Financial instruments ignite SCF Forum on L&D risk

Screen Shot 2016-09-14 at 12.19.31 PM Some sparks flew and some eyes got opened at the 2016 Forum of the UNFCCC Standing Committee on Finance (SCF), held in Manila last week. The Forum’s exploration of financial instruments for addressing the risks of loss and damage was at the request of the Executive Committee of the Warsaw International Mechanism (WIM) on Loss and Damage (L&D) in service of Action Area 7 of its 2-year workplan. (For some past posts on the WIM, including on this significant SCF-WIM linking, see here.)

The Forum drew nearly 150 representatives of governments, financial institutions, civil society and the private sector. The webcast (which covered much of the meeting) along with informative tweeting (#scfmanila) from a number of participating institutions and individuals offered remote observers some interesting insight. But first a little context/framing:


Addressing L&D – Basically, addressing L&D involves: 1) avoiding it, and 2) meeting it when it is unavoidable. L&D can be avoided primarily through mitigation and adaptation. In addition, reducing the risks of L&D (e.g., through early warning systems and disaster GITEWSconcept14001preparedness plans) can help prevent it. Unavoidable L&D can be minimized through certain types of risk management (sharing, savings/credit, insurance instruments, catastrophe bonds). Because L&D still occurs, even if it is minimized, responses to it rely on disaster response and management and climate services.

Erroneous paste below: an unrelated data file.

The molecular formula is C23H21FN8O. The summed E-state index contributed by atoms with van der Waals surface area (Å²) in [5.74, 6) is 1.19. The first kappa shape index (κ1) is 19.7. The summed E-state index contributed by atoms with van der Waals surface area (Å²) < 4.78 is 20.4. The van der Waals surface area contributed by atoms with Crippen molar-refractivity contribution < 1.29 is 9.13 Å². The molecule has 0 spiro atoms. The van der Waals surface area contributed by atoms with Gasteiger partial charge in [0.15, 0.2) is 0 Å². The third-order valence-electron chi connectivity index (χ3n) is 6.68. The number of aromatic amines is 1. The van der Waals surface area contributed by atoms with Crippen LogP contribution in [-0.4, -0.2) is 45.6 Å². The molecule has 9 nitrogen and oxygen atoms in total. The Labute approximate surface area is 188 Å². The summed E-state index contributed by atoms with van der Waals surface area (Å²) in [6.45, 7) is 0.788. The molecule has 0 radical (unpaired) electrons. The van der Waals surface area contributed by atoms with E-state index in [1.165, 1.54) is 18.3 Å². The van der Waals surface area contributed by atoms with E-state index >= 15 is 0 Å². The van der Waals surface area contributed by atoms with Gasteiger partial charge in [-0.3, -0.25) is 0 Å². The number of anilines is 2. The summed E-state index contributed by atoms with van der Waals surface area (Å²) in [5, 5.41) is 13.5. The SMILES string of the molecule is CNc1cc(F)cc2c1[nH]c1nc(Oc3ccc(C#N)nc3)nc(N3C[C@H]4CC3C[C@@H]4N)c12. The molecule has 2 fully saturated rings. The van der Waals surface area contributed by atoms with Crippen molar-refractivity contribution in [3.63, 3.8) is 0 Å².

WIM workplan Action Area 7 – A close reading of Action Area 7 reveals one goal, one objective (how the goal is to be accomplished) and one strategy/action (how the objective is to be met):

  • Goal = facilitate finance in L&D situations;
  • Objective = “encourage comprehensive risk management;” and
  • Strategy = “diffus[e] information related to financial instruments and tools that address the risks of [climate-induced] loss and damage…”